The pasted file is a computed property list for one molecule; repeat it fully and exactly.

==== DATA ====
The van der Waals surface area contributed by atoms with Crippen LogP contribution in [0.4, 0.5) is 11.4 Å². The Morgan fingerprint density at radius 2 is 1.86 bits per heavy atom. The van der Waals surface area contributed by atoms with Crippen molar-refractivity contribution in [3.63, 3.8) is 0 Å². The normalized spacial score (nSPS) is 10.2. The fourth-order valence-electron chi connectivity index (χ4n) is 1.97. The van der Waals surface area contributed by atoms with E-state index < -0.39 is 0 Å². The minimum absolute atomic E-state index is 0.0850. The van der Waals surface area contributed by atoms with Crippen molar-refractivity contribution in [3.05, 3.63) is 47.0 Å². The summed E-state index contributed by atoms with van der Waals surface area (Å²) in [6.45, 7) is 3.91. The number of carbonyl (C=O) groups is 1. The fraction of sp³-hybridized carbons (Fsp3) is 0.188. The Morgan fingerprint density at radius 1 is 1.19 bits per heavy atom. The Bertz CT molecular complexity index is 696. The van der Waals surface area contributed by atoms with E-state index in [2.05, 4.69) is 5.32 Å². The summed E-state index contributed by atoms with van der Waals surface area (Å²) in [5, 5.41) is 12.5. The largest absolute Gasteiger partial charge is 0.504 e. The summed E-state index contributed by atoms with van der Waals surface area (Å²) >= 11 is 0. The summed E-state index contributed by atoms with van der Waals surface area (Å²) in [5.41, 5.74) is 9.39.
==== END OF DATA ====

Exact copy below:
The van der Waals surface area contributed by atoms with Crippen LogP contribution in [0.4, 0.5) is 11.4 Å². The Morgan fingerprint density at radius 2 is 1.86 bits per heavy atom. The van der Waals surface area contributed by atoms with Crippen molar-refractivity contribution in [3.63, 3.8) is 0 Å². The normalized spacial score (nSPS) is 10.2. The fourth-order valence-electron chi connectivity index (χ4n) is 1.97. The van der Waals surface area contributed by atoms with E-state index < -0.39 is 0 Å². The minimum absolute atomic E-state index is 0.0850. The van der Waals surface area contributed by atoms with Crippen molar-refractivity contribution in [3.05, 3.63) is 47.0 Å². The summed E-state index contributed by atoms with van der Waals surface area (Å²) in [6.45, 7) is 3.91. The number of carbonyl (C=O) groups is 1. The fraction of sp³-hybridized carbons (Fsp3) is 0.188. The Morgan fingerprint density at radius 1 is 1.19 bits per heavy atom. The Bertz CT molecular complexity index is 696. The van der Waals surface area contributed by atoms with E-state index in [2.05, 4.69) is 5.32 Å². The summed E-state index contributed by atoms with van der Waals surface area (Å²) in [5, 5.41) is 12.5. The largest absolute Gasteiger partial charge is 0.504 e. The summed E-state index contributed by atoms with van der Waals surface area (Å²) >= 11 is 0. The summed E-state index contributed by atoms with van der Waals surface area (Å²) in [5.41, 5.74) is 9.39.